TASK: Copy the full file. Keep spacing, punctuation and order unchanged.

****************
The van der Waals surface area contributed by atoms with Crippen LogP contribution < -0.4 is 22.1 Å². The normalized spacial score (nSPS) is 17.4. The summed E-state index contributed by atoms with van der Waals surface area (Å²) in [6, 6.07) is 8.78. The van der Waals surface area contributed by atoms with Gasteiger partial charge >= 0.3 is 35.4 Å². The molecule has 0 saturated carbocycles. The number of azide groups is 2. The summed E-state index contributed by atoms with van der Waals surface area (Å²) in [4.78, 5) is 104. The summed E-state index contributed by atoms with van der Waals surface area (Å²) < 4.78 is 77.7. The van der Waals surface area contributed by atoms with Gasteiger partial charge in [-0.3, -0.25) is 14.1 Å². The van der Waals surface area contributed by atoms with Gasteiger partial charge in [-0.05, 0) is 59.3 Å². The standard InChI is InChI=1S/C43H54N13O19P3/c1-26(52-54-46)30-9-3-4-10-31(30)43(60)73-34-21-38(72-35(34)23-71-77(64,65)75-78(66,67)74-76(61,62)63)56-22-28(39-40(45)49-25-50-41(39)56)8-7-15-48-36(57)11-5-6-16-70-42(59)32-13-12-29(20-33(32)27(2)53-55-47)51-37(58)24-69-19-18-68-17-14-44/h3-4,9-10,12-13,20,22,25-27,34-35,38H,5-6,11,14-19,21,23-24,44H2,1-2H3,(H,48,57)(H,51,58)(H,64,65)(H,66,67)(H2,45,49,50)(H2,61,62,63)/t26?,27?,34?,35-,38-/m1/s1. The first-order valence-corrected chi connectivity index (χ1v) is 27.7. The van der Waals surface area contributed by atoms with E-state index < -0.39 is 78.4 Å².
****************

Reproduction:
The van der Waals surface area contributed by atoms with Crippen LogP contribution < -0.4 is 22.1 Å². The normalized spacial score (nSPS) is 17.4. The summed E-state index contributed by atoms with van der Waals surface area (Å²) in [6, 6.07) is 8.78. The van der Waals surface area contributed by atoms with Gasteiger partial charge >= 0.3 is 35.4 Å². The molecule has 0 saturated carbocycles. The number of azide groups is 2. The summed E-state index contributed by atoms with van der Waals surface area (Å²) in [4.78, 5) is 104. The summed E-state index contributed by atoms with van der Waals surface area (Å²) < 4.78 is 77.7. The van der Waals surface area contributed by atoms with Gasteiger partial charge in [-0.3, -0.25) is 14.1 Å². The van der Waals surface area contributed by atoms with Gasteiger partial charge in [-0.05, 0) is 59.3 Å². The standard InChI is InChI=1S/C43H54N13O19P3/c1-26(52-54-46)30-9-3-4-10-31(30)43(60)73-34-21-38(72-35(34)23-71-77(64,65)75-78(66,67)74-76(61,62)63)56-22-28(39-40(45)49-25-50-41(39)56)8-7-15-48-36(57)11-5-6-16-70-42(59)32-13-12-29(20-33(32)27(2)53-55-47)51-37(58)24-69-19-18-68-17-14-44/h3-4,9-10,12-13,20,22,25-27,34-35,38H,5-6,11,14-19,21,23-24,44H2,1-2H3,(H,48,57)(H,51,58)(H,64,65)(H,66,67)(H2,45,49,50)(H2,61,62,63)/t26?,27?,34?,35-,38-/m1/s1. The first-order valence-corrected chi connectivity index (χ1v) is 27.7. The van der Waals surface area contributed by atoms with E-state index < -0.39 is 78.4 Å².